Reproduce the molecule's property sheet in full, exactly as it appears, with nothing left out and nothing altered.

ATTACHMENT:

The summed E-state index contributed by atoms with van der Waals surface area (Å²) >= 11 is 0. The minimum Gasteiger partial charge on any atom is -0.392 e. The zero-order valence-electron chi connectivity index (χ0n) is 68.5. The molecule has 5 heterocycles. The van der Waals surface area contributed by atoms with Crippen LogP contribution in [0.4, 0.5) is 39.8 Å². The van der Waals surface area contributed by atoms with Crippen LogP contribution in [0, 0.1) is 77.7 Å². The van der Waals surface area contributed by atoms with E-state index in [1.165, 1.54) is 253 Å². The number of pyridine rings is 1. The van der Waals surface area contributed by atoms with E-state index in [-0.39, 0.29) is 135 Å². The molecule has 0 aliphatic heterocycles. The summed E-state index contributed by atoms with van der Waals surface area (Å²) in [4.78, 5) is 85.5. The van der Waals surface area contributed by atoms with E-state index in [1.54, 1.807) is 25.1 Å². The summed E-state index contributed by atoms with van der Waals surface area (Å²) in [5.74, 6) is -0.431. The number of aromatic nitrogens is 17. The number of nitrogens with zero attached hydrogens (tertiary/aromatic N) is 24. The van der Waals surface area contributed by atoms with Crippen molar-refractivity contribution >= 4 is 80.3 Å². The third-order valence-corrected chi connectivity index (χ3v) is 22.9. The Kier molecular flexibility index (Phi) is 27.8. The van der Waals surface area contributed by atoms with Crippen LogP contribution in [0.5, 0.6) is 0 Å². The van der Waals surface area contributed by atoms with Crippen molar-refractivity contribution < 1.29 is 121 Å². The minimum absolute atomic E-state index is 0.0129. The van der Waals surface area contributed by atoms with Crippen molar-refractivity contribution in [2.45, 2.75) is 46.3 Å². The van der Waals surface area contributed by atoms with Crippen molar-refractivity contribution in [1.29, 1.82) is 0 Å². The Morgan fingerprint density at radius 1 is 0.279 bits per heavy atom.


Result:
The summed E-state index contributed by atoms with van der Waals surface area (Å²) >= 11 is 0. The minimum Gasteiger partial charge on any atom is -0.392 e. The zero-order valence-electron chi connectivity index (χ0n) is 68.5. The molecule has 5 heterocycles. The van der Waals surface area contributed by atoms with Crippen LogP contribution in [0.4, 0.5) is 39.8 Å². The van der Waals surface area contributed by atoms with Crippen LogP contribution in [0, 0.1) is 77.7 Å². The van der Waals surface area contributed by atoms with E-state index in [1.165, 1.54) is 253 Å². The number of pyridine rings is 1. The van der Waals surface area contributed by atoms with E-state index in [-0.39, 0.29) is 135 Å². The molecule has 0 aliphatic heterocycles. The summed E-state index contributed by atoms with van der Waals surface area (Å²) in [4.78, 5) is 85.5. The van der Waals surface area contributed by atoms with E-state index in [1.54, 1.807) is 25.1 Å². The summed E-state index contributed by atoms with van der Waals surface area (Å²) in [5.74, 6) is -0.431. The number of aromatic nitrogens is 17. The number of nitrogens with zero attached hydrogens (tertiary/aromatic N) is 24. The van der Waals surface area contributed by atoms with Crippen molar-refractivity contribution >= 4 is 80.3 Å². The third-order valence-corrected chi connectivity index (χ3v) is 22.9. The Kier molecular flexibility index (Phi) is 27.8. The van der Waals surface area contributed by atoms with Crippen LogP contribution in [0.5, 0.6) is 0 Å². The van der Waals surface area contributed by atoms with Crippen molar-refractivity contribution < 1.29 is 121 Å². The minimum absolute atomic E-state index is 0.0129. The van der Waals surface area contributed by atoms with Crippen molar-refractivity contribution in [2.45, 2.75) is 46.3 Å². The van der Waals surface area contributed by atoms with Crippen molar-refractivity contribution in [1.29, 1.82) is 0 Å². The Morgan fingerprint density at radius 1 is 0.279 bits per heavy atom.